The big Police Dog was away from his beat--
I don't know the reason, but most people think
He'd slipped into the Wellington Arms for a drink--
And no one at all was about on the street
When a Peke and a Pollicle happened to meet.
They did not advance, or exactly retreat,
But they glared at each other, and scraped their hind feet,
And they started to
Bark bark bark bark
Bark bark BARK BARK
Until you can hear them all over the Park.

Now the Peke, although people may say what they please,
Is no British Dog, but a Heathen Chinese.
And so all the Pekes, when they heard the uproar,
Some came to the window, some came to the door;
There were surely a dozen, more likely a score.
And together they started to grumble and wheeze
In their huffery-snuffery Heathen Chinese.
But a terrible din is what Pollicles like,
For your Pollicle Dog is a dour Yorkshire tyke,
And his braw Scottish cousins are snappers and biters,
And every dog-jack of them notable fighters;
And so they stepped out, with their pipers in order,
Playing When the Blue Bonnets Came Over the Border.
Then the Pugs and the Poms held no longer aloof,
But some from the balcony, some from the roof,
Joined in
To the din
With a
Bark bark bark bark
Bark bark BARK BARK
Until you can hear them all over the Park.

Now when these bold heroes together assembled,
That traffic all stopped, and the Underground trembled,
And some of the neighbours were so much afraid
That they started to ring up the Fire Brigade.
When suddenly, up from a small basement flat,
Why who should stalk out but the GREAT RUMPUSCAT.
His eyes were like fireballs fearfully blazing,
He gave a great yawn, and his jaws were amazing;
And when he looked out through the bars of the area,
You never saw anything fiercer or hairier.
And what with the glare of his eyes and his yawning,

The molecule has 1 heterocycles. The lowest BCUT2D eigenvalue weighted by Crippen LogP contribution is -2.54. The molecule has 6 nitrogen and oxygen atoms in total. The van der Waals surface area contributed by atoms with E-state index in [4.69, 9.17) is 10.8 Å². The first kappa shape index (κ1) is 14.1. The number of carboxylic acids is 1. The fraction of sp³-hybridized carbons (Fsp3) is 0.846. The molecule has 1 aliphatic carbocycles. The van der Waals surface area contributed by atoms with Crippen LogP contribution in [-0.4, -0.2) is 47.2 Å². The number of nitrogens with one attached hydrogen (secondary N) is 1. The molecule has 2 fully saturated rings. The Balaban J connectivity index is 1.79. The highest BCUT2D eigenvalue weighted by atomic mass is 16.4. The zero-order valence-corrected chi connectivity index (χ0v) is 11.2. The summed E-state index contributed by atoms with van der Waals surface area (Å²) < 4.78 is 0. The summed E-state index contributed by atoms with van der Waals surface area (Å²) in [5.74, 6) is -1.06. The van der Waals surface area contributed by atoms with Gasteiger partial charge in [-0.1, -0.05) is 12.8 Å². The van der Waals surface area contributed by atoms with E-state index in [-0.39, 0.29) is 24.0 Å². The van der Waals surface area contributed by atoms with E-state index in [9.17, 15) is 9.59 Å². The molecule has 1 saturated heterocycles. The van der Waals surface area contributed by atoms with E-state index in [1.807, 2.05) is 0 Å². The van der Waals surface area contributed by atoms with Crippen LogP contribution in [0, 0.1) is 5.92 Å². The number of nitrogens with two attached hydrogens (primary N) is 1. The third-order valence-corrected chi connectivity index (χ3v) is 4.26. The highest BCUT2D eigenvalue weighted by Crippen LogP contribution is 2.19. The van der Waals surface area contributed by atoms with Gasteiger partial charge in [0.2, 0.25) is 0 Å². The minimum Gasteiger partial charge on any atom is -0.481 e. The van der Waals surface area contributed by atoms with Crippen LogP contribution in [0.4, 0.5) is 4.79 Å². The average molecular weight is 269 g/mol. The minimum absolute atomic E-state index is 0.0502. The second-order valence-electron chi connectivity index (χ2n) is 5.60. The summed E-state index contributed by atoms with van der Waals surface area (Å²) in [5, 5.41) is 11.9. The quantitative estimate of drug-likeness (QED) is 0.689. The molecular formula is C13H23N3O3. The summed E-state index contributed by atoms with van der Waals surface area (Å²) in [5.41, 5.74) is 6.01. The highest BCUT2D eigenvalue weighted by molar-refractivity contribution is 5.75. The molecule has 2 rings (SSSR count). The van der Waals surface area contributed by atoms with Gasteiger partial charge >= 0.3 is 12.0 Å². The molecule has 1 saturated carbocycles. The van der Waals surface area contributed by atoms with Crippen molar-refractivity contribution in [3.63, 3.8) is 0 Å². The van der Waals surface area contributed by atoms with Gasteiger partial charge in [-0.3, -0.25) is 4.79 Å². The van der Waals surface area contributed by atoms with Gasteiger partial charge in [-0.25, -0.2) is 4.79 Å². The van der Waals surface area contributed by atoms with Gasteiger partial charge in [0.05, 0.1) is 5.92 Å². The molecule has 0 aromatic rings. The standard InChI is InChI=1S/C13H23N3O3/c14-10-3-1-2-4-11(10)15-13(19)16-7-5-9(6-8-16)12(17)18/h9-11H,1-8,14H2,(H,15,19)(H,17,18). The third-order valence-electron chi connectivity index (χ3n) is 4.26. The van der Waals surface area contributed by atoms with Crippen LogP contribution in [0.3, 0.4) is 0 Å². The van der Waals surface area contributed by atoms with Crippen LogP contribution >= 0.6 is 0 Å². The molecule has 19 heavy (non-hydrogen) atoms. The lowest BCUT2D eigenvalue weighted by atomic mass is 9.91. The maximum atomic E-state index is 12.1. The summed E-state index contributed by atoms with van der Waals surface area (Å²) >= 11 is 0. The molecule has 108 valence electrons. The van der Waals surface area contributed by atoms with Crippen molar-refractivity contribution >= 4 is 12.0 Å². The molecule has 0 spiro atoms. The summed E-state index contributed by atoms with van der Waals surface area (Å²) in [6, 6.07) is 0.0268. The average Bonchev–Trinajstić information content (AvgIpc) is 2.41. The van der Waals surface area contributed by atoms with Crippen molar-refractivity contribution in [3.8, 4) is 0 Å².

The Pekes and the Pollicles quickly took warning.
He looked at the sky and he gave a great leap--
And they every last one of them scattered like sheep.

And when the Police Dog returned to his beat,
There wasn't a single one left in the street.



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Pussy can sit by the Fire and Sing by Rudyard Kipling

Pussy can sit by the fire and sing,
Pussy can climb a tree
Or play with a silly old cork and string
To 'muse herself, not me.
But I like Binkie my dog, because
He knows how to behave;
So, Binkie's the same as the First Friend was,
And I am the Man in the Cave!

Pussy will play Man Friday till
It's time to wet her paw
and make her walk on the window-sill
(For the footprint Crusoe saw);
Then she fluffles her tail and mews,
And scratches and won't attend
But Binkie will play whatever I choose,
And he is my true First Friend!

Pussy will rub my knees with her head
Pretending she loves me hard;
But the very minute I go to my bed
Pussy runs out in the yard,
And there she stays till the morning-light;
So I know it is only pretend
And he is my Firstest Friend.



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There was an Old Man on a hill by Edward Lear

There was an Old Man on a hill,
Who seldom, if ever, stood still;
He ran up and down,
In his Grandmother's gown,
Which adorned that Old Man on a hill.


= = = = = = = = = =



How doth the little crocodile by Lewis Carroll

How doth the little crocodile
Improve his shining tail,
And pour the waters of the Nile
On every golden scale!

How cheerfully he seems to grin
How neatly spreads his claws,
And welcomes little fishes in,
With gently smiling jaws!